Tessanne Chin evolved in front of an audience. Performing at the age of six with Cathy Levy’s Little People, her coming-of-age experiences as a vocalist are documented by the media. From overcoming comparisons and touring with fellow artistes such as Jimmy Cliff, to launching a solo career and then going on to win season five of NBC’s ‘The Voice’ — the one thing that remained constant was, and still is, her passion for performing.
“I think we tend to always want to put things in a box and with that, people too, but we’re ever-evolving and ever-changing,” said Chin.
On February 1, 2020, she welcomed her daughter, Zaia, adding the title of mother to her name. She shares that it has been a period of enlightenment. “It’s been an interesting two years. I believe the rest of the world would agree with me, that it was unlike anything any of us has experienced, but we were blessed to have our daughter,” she said. “Being new parents to a little baby means some amount of anxiety, and it only brought us closer — it kind of created a little bubble to focus on our little family and [helped] us to look for the silver lining. Yes, it was hard; sure, in many ways, it was hard on the entertainment industry in terms of people being able to do what they love and also to earn money, but there’s always a silver lining.”
She is quick to remind people that she has never abandoned music, or, more so, singing. She also privately began providing voice and performance training lessons and has shared her vision for Voice Box. In this week’s Five Questions, Chin delves a little further into the concept, explains the gift that motherhood has given her, and shares her excitement for her performance at tomorrow’s Jamaica Rum Festival.
1. Some persons are under the impression that you have retired from performing and recording new music. How do you label this chapter of your life?
I have rearranged. This is a period of rearranging. I don’t think I will ever retire from singing, but it has a new space in my life. I [realised] that when I had my daughter. Persons have to understand that before this, my whole life was singing; I was dedicated to being an artiste and making the music. Then when I had my daughter, it wasn’t about that any more. It was about being present and able, and it’s fine that a lot of people are able to do that when singing; but for me, it was a different sense of purpose in my life. I will always sing and make music, but I want to make other things a priority, to branch out and see what else my craft and skills [have] to offer. It is a legacy thing, and I will always sing; I am [a natural-born] singer and performer. It so happens it has led to teaching, and I get a great sense of purpose and fulfilment from it, too. It is something that fires me up and brings me a sense of joy in being involved in part of our next generations’ talent; to pass on what I know to them. Sometimes we have to rearrange what is priority, what is joy, and what is a necessity, and that’s the process I am in.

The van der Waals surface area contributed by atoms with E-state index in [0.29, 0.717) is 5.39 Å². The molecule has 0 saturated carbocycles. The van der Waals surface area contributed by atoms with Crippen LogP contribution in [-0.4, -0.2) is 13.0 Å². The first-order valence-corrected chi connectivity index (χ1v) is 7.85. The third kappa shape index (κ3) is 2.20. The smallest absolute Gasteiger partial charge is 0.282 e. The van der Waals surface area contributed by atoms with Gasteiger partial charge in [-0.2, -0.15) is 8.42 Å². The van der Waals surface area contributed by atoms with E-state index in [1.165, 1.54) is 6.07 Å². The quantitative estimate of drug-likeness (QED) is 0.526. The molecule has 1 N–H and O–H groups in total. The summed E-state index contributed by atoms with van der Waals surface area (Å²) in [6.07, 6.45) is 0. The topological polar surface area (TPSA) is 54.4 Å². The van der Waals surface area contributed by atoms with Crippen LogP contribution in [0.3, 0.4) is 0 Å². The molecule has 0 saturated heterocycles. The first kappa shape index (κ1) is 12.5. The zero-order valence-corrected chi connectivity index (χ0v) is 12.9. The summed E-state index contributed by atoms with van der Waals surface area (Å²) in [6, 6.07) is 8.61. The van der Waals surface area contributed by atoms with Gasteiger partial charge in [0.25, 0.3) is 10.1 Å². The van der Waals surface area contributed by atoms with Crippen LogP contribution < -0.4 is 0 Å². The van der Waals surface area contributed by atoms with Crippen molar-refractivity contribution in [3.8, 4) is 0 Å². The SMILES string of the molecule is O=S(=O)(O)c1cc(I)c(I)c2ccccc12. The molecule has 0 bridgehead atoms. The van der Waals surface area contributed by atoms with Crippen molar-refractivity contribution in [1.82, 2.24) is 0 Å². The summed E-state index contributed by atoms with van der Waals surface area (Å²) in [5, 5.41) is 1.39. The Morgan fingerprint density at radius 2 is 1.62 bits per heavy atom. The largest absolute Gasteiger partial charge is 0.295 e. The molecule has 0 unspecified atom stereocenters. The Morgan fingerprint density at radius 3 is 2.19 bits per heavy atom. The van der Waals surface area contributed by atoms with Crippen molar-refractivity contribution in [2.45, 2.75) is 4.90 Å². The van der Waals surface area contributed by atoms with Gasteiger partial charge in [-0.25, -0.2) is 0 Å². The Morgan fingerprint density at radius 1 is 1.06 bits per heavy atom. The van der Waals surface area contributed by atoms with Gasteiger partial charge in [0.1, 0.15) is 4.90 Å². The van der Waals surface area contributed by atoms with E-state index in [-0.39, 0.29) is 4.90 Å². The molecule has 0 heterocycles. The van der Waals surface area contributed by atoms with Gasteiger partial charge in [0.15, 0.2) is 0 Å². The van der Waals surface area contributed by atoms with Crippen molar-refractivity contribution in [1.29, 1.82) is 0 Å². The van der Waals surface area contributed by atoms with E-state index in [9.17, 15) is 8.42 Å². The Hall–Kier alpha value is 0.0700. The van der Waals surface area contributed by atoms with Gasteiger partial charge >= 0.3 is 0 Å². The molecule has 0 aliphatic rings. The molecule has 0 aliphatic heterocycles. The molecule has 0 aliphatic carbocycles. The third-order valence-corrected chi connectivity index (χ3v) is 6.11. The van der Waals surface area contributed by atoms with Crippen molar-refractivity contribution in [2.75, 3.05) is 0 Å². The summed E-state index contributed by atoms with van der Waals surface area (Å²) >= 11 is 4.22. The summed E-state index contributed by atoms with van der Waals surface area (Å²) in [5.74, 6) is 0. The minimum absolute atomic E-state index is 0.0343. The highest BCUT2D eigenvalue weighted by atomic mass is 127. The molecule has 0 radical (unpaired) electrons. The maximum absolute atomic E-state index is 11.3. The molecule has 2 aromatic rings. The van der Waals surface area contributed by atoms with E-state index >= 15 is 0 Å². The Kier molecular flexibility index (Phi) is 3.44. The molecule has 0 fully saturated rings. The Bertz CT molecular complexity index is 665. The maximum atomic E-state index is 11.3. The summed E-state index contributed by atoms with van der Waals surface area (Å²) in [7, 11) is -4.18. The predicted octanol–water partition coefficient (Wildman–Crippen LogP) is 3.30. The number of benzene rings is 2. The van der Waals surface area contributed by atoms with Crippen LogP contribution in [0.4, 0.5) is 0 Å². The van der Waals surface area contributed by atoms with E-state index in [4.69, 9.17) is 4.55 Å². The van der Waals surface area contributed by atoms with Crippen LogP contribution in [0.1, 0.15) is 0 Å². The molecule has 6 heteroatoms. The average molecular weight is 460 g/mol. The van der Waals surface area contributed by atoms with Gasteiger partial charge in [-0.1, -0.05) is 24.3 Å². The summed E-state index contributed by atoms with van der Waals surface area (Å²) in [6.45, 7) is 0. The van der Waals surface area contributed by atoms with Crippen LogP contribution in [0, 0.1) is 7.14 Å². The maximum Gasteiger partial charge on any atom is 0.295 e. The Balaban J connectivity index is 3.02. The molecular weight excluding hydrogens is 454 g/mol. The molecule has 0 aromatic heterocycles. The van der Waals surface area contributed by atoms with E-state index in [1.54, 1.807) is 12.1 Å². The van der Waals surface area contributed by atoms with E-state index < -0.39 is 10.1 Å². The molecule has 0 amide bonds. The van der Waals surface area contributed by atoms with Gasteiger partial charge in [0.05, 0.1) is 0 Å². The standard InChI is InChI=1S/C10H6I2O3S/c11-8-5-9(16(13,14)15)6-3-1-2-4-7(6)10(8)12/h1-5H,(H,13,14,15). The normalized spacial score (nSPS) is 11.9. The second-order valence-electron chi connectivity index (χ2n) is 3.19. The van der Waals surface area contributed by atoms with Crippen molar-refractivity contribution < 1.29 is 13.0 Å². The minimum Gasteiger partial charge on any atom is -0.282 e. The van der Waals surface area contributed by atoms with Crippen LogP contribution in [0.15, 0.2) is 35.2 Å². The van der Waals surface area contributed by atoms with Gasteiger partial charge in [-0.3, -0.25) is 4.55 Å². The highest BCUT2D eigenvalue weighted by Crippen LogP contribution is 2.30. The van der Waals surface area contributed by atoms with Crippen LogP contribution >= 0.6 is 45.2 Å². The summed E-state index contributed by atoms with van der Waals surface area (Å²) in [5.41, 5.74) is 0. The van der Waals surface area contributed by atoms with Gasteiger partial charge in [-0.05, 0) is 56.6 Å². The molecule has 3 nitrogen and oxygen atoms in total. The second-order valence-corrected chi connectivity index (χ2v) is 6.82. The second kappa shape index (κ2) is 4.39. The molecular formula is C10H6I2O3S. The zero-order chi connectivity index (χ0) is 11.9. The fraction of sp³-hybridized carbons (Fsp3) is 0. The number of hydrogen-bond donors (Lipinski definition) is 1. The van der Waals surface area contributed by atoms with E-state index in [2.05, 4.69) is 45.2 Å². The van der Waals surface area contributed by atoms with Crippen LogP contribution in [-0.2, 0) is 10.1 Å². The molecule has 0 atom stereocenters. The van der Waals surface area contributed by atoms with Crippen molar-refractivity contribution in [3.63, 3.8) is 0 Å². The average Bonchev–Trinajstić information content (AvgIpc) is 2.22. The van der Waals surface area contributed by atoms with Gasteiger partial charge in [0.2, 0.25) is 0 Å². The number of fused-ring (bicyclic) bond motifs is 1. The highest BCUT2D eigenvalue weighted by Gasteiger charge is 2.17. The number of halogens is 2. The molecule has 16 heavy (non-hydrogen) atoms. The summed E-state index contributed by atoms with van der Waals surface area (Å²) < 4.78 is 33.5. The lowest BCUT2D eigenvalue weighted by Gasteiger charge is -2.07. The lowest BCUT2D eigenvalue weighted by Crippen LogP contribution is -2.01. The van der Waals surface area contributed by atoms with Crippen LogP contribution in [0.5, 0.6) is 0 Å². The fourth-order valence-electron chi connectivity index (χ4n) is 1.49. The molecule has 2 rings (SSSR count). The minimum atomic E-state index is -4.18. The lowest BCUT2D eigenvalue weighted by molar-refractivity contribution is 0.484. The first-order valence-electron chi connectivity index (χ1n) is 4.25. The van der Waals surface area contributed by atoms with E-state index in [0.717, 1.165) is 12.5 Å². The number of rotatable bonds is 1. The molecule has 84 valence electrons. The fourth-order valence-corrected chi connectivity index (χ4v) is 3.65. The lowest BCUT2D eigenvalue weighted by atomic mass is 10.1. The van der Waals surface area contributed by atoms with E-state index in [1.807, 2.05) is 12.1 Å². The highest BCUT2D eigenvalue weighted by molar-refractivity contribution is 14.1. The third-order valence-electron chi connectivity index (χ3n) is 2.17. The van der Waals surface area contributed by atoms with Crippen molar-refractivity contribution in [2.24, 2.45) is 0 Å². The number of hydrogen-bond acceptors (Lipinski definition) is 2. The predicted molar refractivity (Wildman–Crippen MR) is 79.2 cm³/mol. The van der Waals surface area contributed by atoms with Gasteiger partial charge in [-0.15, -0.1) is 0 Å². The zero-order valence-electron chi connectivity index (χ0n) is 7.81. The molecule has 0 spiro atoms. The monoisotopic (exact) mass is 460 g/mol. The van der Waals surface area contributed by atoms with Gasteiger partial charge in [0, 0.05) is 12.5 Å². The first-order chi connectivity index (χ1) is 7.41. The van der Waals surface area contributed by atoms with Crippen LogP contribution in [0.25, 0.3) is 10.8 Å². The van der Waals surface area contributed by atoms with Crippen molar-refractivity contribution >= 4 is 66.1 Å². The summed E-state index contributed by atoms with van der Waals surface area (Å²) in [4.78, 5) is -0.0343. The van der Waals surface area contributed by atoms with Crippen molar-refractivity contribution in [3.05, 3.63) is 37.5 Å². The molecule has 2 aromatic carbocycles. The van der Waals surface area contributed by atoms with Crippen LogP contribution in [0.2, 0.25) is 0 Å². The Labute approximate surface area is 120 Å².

2. How has motherhood been treating you, and what has it taught you?
It is the hardest, most wonderful work me ever do and the most rewarding. Zaia is getting into that age...she is two...so it is a lot of ‘no’, ‘Zaia, come here’, but she is a good child. And [I am] not saying there are good and bad children, but she hasn’t done anything terrible. She is only expressing her rights, preferences and curiosities, which is what every healthy two-year-old does. It is a hard job to parent a child, and to do that without trying to re-parent yourself. In certain ways, it is a massive deal and it can be triggering and extremely enlightening. She has reminded me about certain things about myself [that] I forgot, about my own childhood and who you were as that core being, and she is also a wonderful reminder of now. She loves water, her food, singing, melodies and dancing, and she’s in school now and loves it. And it is a joy for me to see her love school.